Importing from China is a viable business model for many businesses today. Importing opens up many opportunities for your businesses, as well as giving you a competitive edge over other suppliers.
2014 saw the United Kingdom import more than £498b, increasing with an annualized rate of over 6% from nearly £377b in 2009, making the UK the 5th largest importer in the world.
Now that’s pretty impressive.
In 2013, China became the United Kingdoms largest non-EU import partner, taking over the USA, with an import total of around £2.6b. This accounted for nearly 17% of the UK’s total non-EU import trade. China became the UKs 3rd largest source of imports.
If you’re are seeking to get a basic insight into what’s needed when importing from China, these tips will hopefully offer some guidance.
Planning your objectives & goals
Like with any industry, before you begin importing from China you need to clearly outline your objectives and goals. Outlining this beforehand will ensure you’re keeping to your original plans, making it easier to analyze and adjust any targets you may have set.
Identifying reliable suppliers
When importing from China, you need to ensure that you're identifying reliable suppliers; this is incredibly important for running your business. You need to ensure they meet your quality & delivering standards. Assess product quality, product certification, and other business related standards that you’d expect with any supplier.
Checking the documents and business information of Chinese suppliers doesn’t have to be difficult. Head on over to verifying sites like China Checkup for verifying Chinese Companies. Whatever site or company you use, remember to perform due diligence.
Sourcing agents can be very handy when it comes to sourcing products and importing from China. They can help reduce production costs by sourcing the products that would otherwise need producing. This also reduces the costs in travel to and from China. Due diligence is always needed when sourcing an agent as you’re handing the money over to the agent, not the supplier.
Sourcing agents such as IMEX SOURCING are specialists in this field, and because they are a TWF advertiser they are a legitimate company. Using a sourcing agent like IMEX helps ensure that you get a constant supply of items that are of good quality and sure enough to arrive at your door on time.
Building relationships with suppliers
It is said that building a relationship with your suppliers is crucial. If you have a bad relationship then this could affect you and the business you’re running. Understanding the culture of the market you’re working with will help to strengthen that. For example, spoken by over one billion people worldwide, learning a few phrases in Mandarin (the official language in China) won’t be a bad thing, and sure to enhance your opportunities when importing from China.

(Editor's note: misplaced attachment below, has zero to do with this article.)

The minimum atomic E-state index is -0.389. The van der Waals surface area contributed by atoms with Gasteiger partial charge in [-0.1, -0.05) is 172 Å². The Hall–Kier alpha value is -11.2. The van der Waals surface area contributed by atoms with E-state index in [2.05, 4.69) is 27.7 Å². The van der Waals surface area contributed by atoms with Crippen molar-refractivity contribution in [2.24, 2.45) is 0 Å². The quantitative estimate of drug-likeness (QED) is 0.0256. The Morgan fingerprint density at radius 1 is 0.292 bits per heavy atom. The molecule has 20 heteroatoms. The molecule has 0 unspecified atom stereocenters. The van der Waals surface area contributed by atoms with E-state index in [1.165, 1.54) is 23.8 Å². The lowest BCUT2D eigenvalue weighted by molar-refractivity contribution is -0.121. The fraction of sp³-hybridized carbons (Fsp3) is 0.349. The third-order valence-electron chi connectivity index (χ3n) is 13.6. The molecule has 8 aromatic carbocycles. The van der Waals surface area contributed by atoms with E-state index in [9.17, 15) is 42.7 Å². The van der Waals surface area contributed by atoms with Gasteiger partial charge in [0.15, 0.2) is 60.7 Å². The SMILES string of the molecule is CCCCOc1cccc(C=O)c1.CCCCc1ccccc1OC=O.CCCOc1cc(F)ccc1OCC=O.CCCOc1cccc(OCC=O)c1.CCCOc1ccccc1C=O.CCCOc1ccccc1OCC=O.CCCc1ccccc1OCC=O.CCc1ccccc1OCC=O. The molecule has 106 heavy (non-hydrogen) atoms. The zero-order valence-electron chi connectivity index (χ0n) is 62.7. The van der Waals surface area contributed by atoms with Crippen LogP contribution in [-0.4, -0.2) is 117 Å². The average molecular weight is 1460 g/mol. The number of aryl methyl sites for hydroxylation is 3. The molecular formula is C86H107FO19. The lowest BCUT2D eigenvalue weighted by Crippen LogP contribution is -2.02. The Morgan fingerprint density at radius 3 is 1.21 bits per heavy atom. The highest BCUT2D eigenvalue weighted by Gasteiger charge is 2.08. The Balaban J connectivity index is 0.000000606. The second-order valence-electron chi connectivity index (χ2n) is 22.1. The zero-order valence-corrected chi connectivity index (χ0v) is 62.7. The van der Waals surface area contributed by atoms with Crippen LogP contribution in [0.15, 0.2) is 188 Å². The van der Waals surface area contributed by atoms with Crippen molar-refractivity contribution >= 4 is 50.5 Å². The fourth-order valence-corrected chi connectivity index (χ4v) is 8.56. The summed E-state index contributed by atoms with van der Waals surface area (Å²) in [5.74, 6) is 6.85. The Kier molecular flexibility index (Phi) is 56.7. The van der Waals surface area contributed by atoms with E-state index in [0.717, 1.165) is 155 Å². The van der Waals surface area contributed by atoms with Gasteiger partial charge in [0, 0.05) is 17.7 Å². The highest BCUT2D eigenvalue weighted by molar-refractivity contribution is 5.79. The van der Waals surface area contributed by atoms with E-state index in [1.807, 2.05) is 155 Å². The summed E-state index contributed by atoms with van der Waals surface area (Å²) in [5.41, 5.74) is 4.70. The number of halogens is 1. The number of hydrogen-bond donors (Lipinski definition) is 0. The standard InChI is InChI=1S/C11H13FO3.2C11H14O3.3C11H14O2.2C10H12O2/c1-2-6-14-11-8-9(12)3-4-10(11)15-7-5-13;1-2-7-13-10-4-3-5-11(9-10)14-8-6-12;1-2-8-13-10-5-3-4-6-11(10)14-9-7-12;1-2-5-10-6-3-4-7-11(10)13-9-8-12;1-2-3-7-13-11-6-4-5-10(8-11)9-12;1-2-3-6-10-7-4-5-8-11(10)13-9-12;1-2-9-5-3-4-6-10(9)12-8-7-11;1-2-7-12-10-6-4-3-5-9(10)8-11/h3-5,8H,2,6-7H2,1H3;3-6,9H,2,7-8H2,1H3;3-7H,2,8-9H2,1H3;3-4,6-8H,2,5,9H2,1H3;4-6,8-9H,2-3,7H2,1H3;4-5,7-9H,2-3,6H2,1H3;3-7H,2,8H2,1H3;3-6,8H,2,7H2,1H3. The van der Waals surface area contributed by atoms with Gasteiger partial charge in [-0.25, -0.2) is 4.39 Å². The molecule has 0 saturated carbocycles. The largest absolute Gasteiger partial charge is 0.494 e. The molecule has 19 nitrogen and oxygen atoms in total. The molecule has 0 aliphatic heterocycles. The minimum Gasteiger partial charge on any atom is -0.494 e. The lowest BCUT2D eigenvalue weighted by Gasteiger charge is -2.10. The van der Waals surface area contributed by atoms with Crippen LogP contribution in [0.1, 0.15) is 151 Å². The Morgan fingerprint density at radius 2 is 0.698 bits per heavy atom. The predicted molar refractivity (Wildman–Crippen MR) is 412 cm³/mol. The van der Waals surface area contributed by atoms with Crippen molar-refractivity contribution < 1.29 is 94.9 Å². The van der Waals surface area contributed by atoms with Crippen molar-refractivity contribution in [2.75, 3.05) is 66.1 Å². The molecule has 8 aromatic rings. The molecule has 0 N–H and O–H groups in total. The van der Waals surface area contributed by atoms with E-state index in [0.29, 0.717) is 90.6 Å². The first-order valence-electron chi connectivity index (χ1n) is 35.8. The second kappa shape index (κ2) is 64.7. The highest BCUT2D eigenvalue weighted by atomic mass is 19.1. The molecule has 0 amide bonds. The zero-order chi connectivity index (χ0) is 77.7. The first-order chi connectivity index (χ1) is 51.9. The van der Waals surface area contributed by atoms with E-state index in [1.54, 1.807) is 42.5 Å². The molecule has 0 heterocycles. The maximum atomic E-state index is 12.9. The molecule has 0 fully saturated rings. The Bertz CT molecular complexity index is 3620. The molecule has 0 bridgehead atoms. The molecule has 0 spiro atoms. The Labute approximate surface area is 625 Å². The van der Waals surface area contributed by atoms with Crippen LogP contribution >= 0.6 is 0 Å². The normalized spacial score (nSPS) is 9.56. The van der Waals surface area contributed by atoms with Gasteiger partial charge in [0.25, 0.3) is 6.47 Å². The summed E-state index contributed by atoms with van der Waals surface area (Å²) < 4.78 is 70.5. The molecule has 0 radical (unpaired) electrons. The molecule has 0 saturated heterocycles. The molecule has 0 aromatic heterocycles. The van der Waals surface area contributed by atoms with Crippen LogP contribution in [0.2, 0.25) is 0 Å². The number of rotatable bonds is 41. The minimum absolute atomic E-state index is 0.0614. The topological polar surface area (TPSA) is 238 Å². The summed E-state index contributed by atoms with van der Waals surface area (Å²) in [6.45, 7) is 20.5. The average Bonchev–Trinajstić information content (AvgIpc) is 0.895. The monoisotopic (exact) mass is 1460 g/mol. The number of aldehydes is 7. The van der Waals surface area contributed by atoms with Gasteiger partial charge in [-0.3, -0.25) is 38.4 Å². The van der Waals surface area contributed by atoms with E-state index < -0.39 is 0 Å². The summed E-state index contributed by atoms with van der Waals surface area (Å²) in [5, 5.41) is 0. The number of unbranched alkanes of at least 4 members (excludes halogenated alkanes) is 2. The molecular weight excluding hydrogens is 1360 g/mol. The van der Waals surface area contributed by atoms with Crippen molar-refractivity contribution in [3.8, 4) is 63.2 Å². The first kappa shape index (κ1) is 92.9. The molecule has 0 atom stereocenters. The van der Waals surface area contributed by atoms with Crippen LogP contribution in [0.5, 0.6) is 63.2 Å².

Getting the right deals
Again, this will be down to how strong that relationship is with your suppliers. Is there anything you can offer to your Chinese suppliers to make the process quicker, cheaper or just more efficient? Whatever deals you can negotiate with your suppliers ensure a clear contract is set out stating what it is you have agreed.
Set out a clear contract
As mentioned above setting a clear contract will help to reduce any risk that may occur. This contract should include payment and delivery terms, as well as what currency you are to pay your suppliers in.
Import documentation will be needed also. Importing from outside the EU (in this case, China) you will need an invoice and copy of transport documentation, such as Bill of Lading to ensure custom clearance. Anything over £7000 will need a valuation statement too.
Paying your VAT
Paying VAT from outside the EU should be paid to HM Revenue & Customs (HMRC). You can reclaim the VAT (if registered for it) by getting a C79 form from HMRC showing the amount of VAT paid on goods.
Using an import agent or freight forwarder can help with this. Although it is entirely down to you to ensure you have the right documentation before starting your import business.
Imports from outside the EU should be declared to HM Revenue & Customs using the C88 form, Single Administrative Document (SAD).
What transportation to use
The main options for importing from China are by air and sea. Ask yourself, will you handle the logistics yourself or outsource to a freight forwarder? It could be easier to outsource the work, especially if you’re unsure/ uncomfortable with the process.
Importing by sea takes much longer to deliver but can be at times considerably cheaper than importing by air. Air ensures higher levels of security and is much faster.
Commodity codes help to classify goods for imports and exports ensuring that you pay the right tax. You will need to find the correct code in order to fill out customs paperwork accurately otherwise you may be fined by HMRC, have your goods seized and delay their release from customs.
For more information into commodity codes head on over to GOV.UK.